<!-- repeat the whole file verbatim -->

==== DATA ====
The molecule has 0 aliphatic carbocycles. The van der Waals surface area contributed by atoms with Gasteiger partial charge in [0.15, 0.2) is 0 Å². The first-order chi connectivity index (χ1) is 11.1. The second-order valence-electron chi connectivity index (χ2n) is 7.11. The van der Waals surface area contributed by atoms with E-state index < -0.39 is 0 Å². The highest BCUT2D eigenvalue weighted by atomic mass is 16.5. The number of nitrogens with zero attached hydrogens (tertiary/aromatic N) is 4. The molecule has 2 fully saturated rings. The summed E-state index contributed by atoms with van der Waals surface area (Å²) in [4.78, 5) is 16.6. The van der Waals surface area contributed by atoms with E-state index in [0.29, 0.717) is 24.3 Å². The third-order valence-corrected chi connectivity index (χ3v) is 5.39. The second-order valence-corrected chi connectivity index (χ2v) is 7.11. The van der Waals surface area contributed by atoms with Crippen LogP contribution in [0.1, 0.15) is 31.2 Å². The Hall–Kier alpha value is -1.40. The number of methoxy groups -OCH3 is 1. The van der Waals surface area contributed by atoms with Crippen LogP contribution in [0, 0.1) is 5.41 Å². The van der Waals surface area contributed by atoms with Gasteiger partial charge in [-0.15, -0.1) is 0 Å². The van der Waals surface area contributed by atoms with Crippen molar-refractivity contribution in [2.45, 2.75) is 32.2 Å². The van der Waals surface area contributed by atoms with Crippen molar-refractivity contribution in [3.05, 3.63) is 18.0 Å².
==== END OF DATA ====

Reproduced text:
The molecule has 0 aliphatic carbocycles. The van der Waals surface area contributed by atoms with Gasteiger partial charge in [0.15, 0.2) is 0 Å². The first-order chi connectivity index (χ1) is 11.1. The second-order valence-electron chi connectivity index (χ2n) is 7.11. The van der Waals surface area contributed by atoms with E-state index < -0.39 is 0 Å². The highest BCUT2D eigenvalue weighted by atomic mass is 16.5. The number of nitrogens with zero attached hydrogens (tertiary/aromatic N) is 4. The molecule has 2 fully saturated rings. The summed E-state index contributed by atoms with van der Waals surface area (Å²) in [4.78, 5) is 16.6. The van der Waals surface area contributed by atoms with E-state index in [0.29, 0.717) is 24.3 Å². The third-order valence-corrected chi connectivity index (χ3v) is 5.39. The second-order valence-corrected chi connectivity index (χ2v) is 7.11. The van der Waals surface area contributed by atoms with Crippen LogP contribution in [0.1, 0.15) is 31.2 Å². The Hall–Kier alpha value is -1.40. The number of methoxy groups -OCH3 is 1. The van der Waals surface area contributed by atoms with Crippen LogP contribution in [0, 0.1) is 5.41 Å². The van der Waals surface area contributed by atoms with Gasteiger partial charge in [-0.15, -0.1) is 0 Å². The van der Waals surface area contributed by atoms with Crippen molar-refractivity contribution in [2.45, 2.75) is 32.2 Å². The van der Waals surface area contributed by atoms with Crippen molar-refractivity contribution in [3.05, 3.63) is 18.0 Å².